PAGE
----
‘K-Flex’ makes a splash as a flexible endoscopic surgical robot
K-FLEX, a flexible endoscopic surgical robot developed by the KAIST Future Medical Robotics Research Center, opens a new chapter for minimally invasive robot-assisted surgery with its precision control of 3.7 mm diameter robotic arms. The two arms, placed at the end of flexible endoscopes, offer precision control with robust mini-joint design technologies.
The research team under Professor Dong-Soo Kwon recently tested the device in-vivo, conducting a complicated endoscopic procedure dissecting a porcine gallbladder in collaboration with Professor Dae-Kyung Son of the National Cancer Center. The arms successfully manipulated the tissue safely.
During the test, K-FLEX, inserted through an incision in the navel, snaked through the narrow passages of the inner organs. At the desired spot, one of the robot arms pushed aside and held up the nearby tissue to secure proper vision and space for the procedure. Meanwhile, a cautery needle mounted at the tip of the other arm removed lesion tissue on the gallbladder. The tiny camera installed at the front of the robot arms relayed the internal conditions. The full procedure was monitored from the master console.
The two arms are located on the 4.2 mm internal channels of a 17 mm diameter endoscope. The arms can be deployable forward and backward and are extendable up to 7 cm for performing procedures.
K-FLEX is made of domestically produced components, except for the endoscopic module. It will expand new medical robotics research while offering novel therapeutic capabilities for endoscopes.
Flexible endoscopes are promising for surgical applications because they can treat areas that are difficult to reach, such as the posterior side of an organ. Current rigid-type laparoscopic tools cannot lesions in similarly inaccessible areas. Seamlessly integrating effective actuation into millimeter-scale deployable mechanisms fits well with minimally invasive surgical procedures. This flexible endoscopic surgery robot, only half the size of current laparoscopic surgical robots, is deployable into natural orifices such as the mouth, anus and vagina without requiring external incisions. Laparoscopic devices and robots require at least three to four external incisions for insertion. Using only internal incisions reduces the possibility of complications arising from excessive bleeding and bacterial infections.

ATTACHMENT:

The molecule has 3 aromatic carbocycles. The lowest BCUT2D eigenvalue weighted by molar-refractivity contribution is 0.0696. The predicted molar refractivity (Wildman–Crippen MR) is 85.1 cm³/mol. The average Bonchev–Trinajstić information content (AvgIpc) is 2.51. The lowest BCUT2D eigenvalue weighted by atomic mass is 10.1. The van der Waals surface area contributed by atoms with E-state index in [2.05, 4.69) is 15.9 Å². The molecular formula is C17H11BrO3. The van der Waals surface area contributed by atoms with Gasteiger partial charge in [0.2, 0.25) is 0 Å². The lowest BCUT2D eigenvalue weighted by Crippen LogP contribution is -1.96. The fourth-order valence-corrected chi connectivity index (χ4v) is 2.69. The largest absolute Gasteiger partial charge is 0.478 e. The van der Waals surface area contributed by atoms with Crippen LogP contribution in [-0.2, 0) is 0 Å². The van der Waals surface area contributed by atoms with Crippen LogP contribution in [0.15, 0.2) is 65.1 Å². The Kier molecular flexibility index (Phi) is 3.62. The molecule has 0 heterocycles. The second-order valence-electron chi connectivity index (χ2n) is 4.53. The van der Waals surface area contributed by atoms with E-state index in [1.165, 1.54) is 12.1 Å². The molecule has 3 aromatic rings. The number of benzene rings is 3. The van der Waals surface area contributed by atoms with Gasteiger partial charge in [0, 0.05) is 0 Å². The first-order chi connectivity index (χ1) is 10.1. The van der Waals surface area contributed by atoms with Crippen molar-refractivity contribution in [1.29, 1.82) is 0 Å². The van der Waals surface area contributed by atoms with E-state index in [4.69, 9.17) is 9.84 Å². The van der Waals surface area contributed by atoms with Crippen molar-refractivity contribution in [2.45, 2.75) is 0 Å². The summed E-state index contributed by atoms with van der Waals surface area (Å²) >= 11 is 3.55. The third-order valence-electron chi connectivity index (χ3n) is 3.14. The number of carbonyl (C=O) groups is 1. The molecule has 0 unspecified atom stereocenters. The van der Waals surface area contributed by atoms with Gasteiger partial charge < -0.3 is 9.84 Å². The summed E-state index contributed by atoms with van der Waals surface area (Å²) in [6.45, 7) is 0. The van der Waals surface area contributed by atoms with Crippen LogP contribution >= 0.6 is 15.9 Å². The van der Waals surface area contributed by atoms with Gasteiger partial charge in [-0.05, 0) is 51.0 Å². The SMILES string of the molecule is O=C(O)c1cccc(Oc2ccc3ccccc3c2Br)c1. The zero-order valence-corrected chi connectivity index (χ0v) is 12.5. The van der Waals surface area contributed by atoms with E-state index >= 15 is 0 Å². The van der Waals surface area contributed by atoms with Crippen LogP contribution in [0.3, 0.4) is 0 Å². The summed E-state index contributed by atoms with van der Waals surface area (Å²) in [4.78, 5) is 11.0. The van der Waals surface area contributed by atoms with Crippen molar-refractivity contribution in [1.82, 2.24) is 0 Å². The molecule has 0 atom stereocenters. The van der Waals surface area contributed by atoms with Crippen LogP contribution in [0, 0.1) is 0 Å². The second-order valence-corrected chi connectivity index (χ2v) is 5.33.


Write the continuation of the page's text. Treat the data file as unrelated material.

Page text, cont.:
The researchers sought to develop robotic arms for flexible endoscopes with integrated grabbing force, flexibility, and multiple degrees of freedom for clinical environments. The team focused on smaller but smarter devices. Dr. Min-Ho Hwang, a principal researcher of K-FLEX, said that developing tiny robots that can generate the necessary force without compromising safety was the challenge. They created a robust joint technology that can exert a relatively greater force even at the millimeter scale.
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